Monday, December 22, 2008

5 Questions With A Lineman/Ironman

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Fellow Los Angeles Native Jody Van Zanten is a soon to be 40 year old that has what she describes as the best jobs in the world…wife and stay at home mom of three. She was born in downtown LA, grew up in Whittier, CA and now resides in South Orange County. Oh, and she loves sports! Everyone will really enjoy today’s five questions!

1. How did you first get involved with sports - as a young child, teen, etc? What organized and recreational sports have you been involved with throughout your life?

I grew up in an athletic family and got involved with sports at an early age. My dad was an exceptional athlete throughout high school in various sports (baseball, football, track) and carried over that love of athletics to our family. I am an only child so I had a lot of opportunities to try different sports. I was swimming competitively by age 6. I was dirt bike riding, snow skiing, and water skiing throughout my elementary school years. I started playing volleyball competitively in 5th grade and continued that for the next 20 or so years. I swam and played volleyball in high school, played club volleyball throughout my teens, and then played a couple of years in college. I even got to travel to Australia to play volleyball when I was 18, it was great!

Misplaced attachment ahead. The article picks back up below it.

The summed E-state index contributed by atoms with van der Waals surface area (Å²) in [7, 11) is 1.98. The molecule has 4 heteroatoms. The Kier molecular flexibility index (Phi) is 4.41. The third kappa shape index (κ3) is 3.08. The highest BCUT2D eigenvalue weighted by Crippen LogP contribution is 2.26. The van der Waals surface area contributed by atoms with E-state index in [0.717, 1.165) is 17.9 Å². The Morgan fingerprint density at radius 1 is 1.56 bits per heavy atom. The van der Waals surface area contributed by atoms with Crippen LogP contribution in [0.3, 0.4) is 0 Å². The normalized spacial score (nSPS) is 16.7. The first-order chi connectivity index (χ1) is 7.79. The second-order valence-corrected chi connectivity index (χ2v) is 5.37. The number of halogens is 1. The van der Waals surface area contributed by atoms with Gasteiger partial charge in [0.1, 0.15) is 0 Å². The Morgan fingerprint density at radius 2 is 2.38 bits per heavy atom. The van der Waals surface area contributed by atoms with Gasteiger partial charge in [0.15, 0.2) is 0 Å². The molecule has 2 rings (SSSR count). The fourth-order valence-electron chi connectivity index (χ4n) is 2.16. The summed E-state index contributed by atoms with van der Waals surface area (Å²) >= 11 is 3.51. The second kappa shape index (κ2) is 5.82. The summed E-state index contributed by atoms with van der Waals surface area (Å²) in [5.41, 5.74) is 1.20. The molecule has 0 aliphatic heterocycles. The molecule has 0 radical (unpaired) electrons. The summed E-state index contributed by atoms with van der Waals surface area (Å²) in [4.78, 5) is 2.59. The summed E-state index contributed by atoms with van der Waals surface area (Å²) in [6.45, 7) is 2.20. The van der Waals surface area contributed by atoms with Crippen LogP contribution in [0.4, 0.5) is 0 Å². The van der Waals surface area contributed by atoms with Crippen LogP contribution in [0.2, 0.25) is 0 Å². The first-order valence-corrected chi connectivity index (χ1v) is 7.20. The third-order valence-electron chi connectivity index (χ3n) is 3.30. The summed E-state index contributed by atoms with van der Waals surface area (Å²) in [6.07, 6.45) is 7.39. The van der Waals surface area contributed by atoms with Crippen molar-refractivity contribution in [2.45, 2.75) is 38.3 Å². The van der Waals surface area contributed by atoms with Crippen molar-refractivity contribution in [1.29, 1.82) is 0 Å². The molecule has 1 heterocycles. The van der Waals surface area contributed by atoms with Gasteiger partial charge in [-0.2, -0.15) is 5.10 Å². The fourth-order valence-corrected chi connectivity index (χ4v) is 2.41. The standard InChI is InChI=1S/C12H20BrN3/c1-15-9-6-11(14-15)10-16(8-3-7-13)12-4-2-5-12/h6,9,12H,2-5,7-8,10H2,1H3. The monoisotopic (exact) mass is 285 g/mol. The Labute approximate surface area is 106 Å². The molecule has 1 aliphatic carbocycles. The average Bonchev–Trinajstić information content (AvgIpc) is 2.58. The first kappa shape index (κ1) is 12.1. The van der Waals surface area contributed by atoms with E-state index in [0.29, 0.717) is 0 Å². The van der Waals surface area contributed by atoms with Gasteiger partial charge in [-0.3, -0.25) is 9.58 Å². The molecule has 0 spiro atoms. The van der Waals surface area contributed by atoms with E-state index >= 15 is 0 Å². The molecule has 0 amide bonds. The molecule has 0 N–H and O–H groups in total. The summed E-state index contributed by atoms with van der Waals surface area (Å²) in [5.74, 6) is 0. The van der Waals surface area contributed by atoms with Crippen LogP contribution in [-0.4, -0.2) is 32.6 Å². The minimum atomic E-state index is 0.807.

2. How did you come to start competing in the Ironman competitions? How do you train for these events and what are the most rewarding benefits to participation?

I grew up watching the Hawaii Ironman because of my dad…he enjoys watching various sports on TV and I remember watching the race in the early 80’s and I knew I wanted to someday try it…to test myself, to push my limits. I got into the sport of triathlon when I was in high school. My dad started participating in some sprint (shorter distance) triathlon races and got me involved in a few. Kind of funny as back then the swim was last, not so good when you are tired. We did a few as relays and I did a few individually. I really enjoyed the sport but looking back I think I was a bit too young to appreciate the opportunity at the time. This first foray into triathlon only lasted my last couple of years of high school then I continued on with volleyball, college, and work. After about a 13 year hiatus I got back into the sport again because Ironman brought an event to Oceanside in 2000. I volunteered for it and knew before race day that I was signing up for the next year. I had run a few marathons by this time so I knew I liked the endurance events so I went for it; I bought a bike and a wetsuit and started to train. In 2001 I raced at Ironman California and Ironman Canada. In 2003 I participated in Ironman Revisited Oahu which is a fundraiser event for Challenged Athletes Foundation, and in 2008 I raced at Ironman New Zealand and Ironman Arizona. I am currently signed up to race at Ironman Canada again in 2009.